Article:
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08 Mar 2018

Celebrating different skill sets during International Womens Day at the San

Nurses, doctors, administration, hospitality staff, volunteers, and allied health staff are amongst all the women being recognised today on International Women’s Day on March 8th.

Celebrated globally the day recognises the role women play in the community and the workforce.

Nurses Charlene Miate and Rebecca Dinn, Dr Jeanette Conley Medical Administrator, Hospitality worker Cindy Williams, orthopeadic surgeon Dr Mich Atkinson, Volunteers Nerolie Arnold and Misang Lieu, and administration assistant Rochelle Eisen, all came together to represent the 1800 plus females working at the San, 75% of our total 2400 staff.

The San also has more than 300 female doctors and more than 400 female volunteers. Nationally one fifth of all working women, work in health, aged care or social service jobs, and 75% of all employees in healthcare are women.

San Medical Executive Dr Jeanette Conley is one of the 1 million plus women who have chosen to work in healthcare.

“Over the past 38 years I’ve had a range of jobs in the healthcare sector including nurse, junior doctor, military doctor, medical director and healthcare executive.

I’ve found the healthcare sector to be a great environment for a woman to work in.

Women do get equal pay for equal hours and roles worked, and there can be roles that fit well with family needs.

I was able to work part time for most of the kids school years. Other than when I chose work part time, I never found that being a woman held me back. I was here to do a job and in many ways that was gender neutral and there were lots of opportunities for advancement.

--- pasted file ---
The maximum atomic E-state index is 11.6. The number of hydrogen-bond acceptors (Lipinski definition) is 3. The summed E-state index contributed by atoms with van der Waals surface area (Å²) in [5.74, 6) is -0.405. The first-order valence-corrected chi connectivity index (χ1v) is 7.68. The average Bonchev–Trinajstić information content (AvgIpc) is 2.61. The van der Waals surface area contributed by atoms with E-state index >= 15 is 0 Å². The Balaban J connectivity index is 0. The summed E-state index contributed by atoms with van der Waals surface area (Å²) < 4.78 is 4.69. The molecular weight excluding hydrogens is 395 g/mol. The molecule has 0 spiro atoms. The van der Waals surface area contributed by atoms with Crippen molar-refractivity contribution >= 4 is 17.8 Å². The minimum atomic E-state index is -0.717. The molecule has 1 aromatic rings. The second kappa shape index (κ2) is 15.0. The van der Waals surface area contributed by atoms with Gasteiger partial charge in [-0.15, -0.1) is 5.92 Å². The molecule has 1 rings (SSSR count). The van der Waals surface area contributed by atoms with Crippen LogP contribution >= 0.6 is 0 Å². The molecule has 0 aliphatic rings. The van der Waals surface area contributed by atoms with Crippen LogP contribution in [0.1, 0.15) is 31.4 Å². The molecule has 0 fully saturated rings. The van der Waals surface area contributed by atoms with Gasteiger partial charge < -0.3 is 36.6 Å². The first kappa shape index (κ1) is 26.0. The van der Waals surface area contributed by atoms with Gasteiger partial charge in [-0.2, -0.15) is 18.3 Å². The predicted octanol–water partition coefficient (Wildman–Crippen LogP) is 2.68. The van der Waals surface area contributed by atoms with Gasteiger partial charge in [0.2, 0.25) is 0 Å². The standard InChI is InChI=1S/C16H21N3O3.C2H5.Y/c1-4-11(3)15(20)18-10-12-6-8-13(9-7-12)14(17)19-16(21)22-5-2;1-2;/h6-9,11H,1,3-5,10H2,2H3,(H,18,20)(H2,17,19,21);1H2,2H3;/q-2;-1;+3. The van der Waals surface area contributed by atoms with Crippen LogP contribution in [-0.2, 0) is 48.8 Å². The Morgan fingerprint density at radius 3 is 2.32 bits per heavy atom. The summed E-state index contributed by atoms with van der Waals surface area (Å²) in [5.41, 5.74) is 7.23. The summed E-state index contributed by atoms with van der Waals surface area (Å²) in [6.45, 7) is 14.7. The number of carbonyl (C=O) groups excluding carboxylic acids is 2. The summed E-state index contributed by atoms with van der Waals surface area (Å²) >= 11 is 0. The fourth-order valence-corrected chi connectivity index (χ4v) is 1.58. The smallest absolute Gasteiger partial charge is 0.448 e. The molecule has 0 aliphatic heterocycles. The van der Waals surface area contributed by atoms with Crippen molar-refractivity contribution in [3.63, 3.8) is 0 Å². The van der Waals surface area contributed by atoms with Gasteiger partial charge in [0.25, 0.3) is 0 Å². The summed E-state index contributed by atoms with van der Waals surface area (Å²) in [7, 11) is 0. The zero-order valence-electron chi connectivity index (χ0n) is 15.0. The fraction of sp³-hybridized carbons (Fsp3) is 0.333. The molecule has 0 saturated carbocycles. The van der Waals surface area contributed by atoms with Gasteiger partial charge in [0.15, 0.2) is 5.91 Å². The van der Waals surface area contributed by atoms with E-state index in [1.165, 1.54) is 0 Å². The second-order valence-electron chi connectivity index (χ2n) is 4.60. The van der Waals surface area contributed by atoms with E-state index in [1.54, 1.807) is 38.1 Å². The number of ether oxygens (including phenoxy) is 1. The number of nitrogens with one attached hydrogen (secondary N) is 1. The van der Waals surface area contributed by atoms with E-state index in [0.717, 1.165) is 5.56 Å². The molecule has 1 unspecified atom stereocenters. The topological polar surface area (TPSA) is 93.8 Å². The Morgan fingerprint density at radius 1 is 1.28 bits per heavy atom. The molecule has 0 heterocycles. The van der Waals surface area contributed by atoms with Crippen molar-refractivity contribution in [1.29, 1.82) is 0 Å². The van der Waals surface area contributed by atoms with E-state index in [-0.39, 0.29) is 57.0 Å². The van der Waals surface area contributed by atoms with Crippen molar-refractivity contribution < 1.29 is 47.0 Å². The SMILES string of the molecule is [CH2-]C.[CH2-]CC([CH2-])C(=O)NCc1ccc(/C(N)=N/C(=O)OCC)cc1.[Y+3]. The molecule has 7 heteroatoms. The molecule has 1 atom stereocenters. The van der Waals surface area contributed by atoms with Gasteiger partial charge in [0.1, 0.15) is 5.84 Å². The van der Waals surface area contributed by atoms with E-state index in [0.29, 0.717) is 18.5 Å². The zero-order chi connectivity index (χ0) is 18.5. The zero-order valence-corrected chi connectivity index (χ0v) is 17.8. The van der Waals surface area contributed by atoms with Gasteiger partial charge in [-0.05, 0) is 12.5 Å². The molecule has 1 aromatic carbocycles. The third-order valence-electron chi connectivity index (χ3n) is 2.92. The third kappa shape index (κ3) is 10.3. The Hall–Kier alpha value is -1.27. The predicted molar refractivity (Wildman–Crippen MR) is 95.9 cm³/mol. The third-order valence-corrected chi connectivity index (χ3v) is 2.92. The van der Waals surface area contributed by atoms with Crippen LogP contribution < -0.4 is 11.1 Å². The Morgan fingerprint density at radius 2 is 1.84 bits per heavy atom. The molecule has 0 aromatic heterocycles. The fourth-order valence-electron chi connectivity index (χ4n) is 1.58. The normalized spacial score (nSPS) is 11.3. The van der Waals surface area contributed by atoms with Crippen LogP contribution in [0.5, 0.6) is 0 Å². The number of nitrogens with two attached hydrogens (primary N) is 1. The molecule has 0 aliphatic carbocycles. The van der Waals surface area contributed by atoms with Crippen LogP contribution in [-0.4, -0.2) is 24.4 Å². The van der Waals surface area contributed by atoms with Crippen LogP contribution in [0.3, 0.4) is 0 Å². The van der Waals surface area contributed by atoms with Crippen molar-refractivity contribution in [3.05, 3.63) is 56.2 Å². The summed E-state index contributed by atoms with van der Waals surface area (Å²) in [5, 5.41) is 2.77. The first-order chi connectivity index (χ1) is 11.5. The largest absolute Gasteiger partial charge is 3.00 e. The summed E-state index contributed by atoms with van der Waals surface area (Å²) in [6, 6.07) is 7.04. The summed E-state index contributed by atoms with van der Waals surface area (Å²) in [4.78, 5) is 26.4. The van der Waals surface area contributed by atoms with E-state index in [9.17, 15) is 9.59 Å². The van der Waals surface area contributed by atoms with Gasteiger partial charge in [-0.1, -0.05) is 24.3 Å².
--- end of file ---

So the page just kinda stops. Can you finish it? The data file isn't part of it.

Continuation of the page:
One of the most interesting environments was when I was a doctor with the Royal Australian Navy. I joined at a time when women weren’t allowed to go to sea but eventually it became mandatory for both males and females and I spent a year as doctor on HMAS Success.

It really taught me that women can flourish when there is commitment to make the right environment and culture.”

With a sister who has also chosen to go into nursing, Charlene says she she chose healthcare as a job because of the variety.

“As a nurse I can be nurturing, compassionate and empathetic …and I love working with people who care.

Sometimes I see the amazing difference they make reassuring and comforting someone and the difference it makes… Then I realise, gee, I get that chance too.

What women do in healthcare is important. I love it.”

As Coronary Care Nurse Unit Manager at the San with over 35 years’ experience Rebecca Dinn says healthcare is an understandable job choice for women.

“Nurses need to be organised, multi task, think critically, and reliable and show they care. Healthcare is a great job for a woman.”

The champion of International Women’s Day at the San, orthopaedic surgeon Dr Mich Atkinson says support, camaraderie and networks can be life-changing for women.

“Less than 5% of orthopaedic surgeons are female which is a shame given the demand, especially when women are so capable, inclusive and empathetic.

International Women’s Day gives us a chance to recognise, thank and encourage. It’s good for the individuals, but better still, it’s our north shore community who will benefit as women who have chosen caring careers, reach their potential.”

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